Hi Loris, "But that's only the case if the program is started with srun or some form of mpirun. Otherwise the program just gets started once on one core and the other cores just idle."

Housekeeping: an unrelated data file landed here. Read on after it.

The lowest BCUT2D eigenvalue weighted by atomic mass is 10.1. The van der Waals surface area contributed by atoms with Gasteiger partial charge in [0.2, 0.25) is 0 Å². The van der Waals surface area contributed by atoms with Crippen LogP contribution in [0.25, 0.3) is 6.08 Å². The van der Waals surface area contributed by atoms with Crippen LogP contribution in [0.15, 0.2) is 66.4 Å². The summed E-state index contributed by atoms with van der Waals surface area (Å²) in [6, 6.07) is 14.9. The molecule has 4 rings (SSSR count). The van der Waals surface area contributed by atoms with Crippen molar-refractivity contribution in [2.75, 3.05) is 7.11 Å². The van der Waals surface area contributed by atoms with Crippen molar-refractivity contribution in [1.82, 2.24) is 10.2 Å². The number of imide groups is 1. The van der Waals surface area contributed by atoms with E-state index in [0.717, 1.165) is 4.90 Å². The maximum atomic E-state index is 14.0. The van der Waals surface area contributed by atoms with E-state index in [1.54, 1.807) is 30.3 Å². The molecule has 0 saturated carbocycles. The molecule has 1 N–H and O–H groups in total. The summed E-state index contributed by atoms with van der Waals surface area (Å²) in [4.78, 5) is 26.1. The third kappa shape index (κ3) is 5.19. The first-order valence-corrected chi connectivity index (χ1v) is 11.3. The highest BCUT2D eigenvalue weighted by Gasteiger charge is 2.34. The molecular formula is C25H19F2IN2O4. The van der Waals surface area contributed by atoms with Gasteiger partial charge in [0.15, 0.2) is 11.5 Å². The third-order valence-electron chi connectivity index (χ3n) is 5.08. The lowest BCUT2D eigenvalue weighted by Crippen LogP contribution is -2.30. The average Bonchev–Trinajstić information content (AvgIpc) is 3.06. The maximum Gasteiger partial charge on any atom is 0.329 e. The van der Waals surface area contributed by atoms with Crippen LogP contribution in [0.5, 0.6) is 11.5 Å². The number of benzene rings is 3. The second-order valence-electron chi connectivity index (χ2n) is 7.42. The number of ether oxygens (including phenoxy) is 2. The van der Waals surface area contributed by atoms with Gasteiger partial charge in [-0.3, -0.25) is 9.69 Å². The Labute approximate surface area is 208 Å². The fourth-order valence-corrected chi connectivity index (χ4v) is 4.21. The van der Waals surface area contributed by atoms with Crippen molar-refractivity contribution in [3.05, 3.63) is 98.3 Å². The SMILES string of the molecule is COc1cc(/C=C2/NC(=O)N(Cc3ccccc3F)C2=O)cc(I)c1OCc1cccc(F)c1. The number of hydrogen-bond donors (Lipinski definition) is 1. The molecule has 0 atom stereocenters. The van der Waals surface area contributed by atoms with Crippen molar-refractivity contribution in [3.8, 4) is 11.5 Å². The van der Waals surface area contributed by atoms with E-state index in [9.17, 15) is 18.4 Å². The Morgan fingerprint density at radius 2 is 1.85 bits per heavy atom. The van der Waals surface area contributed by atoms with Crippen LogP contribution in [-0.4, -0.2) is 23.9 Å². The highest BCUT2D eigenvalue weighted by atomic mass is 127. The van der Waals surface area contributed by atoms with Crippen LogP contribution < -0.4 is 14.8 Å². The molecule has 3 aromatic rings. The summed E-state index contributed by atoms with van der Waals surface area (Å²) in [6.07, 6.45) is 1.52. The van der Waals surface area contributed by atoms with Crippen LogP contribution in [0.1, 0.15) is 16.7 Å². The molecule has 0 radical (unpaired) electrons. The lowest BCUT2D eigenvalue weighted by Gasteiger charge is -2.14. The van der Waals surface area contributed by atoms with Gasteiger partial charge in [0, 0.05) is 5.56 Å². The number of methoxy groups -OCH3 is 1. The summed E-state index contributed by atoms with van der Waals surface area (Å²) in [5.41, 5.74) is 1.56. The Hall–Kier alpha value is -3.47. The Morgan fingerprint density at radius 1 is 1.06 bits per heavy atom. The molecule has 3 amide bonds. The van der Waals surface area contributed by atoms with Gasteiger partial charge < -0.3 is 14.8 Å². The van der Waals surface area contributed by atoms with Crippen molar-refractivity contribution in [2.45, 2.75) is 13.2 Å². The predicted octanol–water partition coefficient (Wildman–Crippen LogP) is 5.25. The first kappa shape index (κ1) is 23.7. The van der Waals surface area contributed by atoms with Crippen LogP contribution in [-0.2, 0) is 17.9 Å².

Yes, maybe that’s true about what you say when not using srun. I'm not sure, as we tell everyone to use srun to launch every type of task. Best, Chris — Christopher Coffey High-Performance Computing Northern Arizona University 928-523-1167 On 2/22/18, 8:25 AM, "slurm-users on behalf of Loris Bennett" <slurm-users-boun...@lists.schedmd.com on behalf of loris.benn...@fu-berlin.de> wrote: Hi, Other Chris, Christopher Benjamin Coffey <chris.cof...@nau.edu> writes: > Loris, > > It’s simple, tell folks only to use -n for mpi jobs, and -c otherwise (default). > > It’s a big deal if folks use -n when it’s not an mpi program. This is > because the non mpi program is launched n times (instead of once with > internal threads) and will stomp over logs and output files > (uncoordinated) leading to poor performance and incorrect results. But that's only the case if the program is started with srun or some form of mpirun. Otherwise the program just gets started once on one core and the other cores just idle. However, I could argue that this is worse than starting multiple instances, because the user might think everything is OK and go on wasting resources. So maybe it is a good ideas to tell users that if they don't know what MPI is, then they should forget about multiple tasks and just set --tasks-per-cpu for the default 1 task. That way I wouldn't get users running a single-threaded application on 100 cores (the 1000-core job got stuck in the queue :-/ ). I think I'm convinced. Cheers, Loris [snip (53 lines)] -- Dr. Loris Bennett (Mr.) ZEDAT, Freie Universität Berlin Email loris.benn...@fu-berlin.de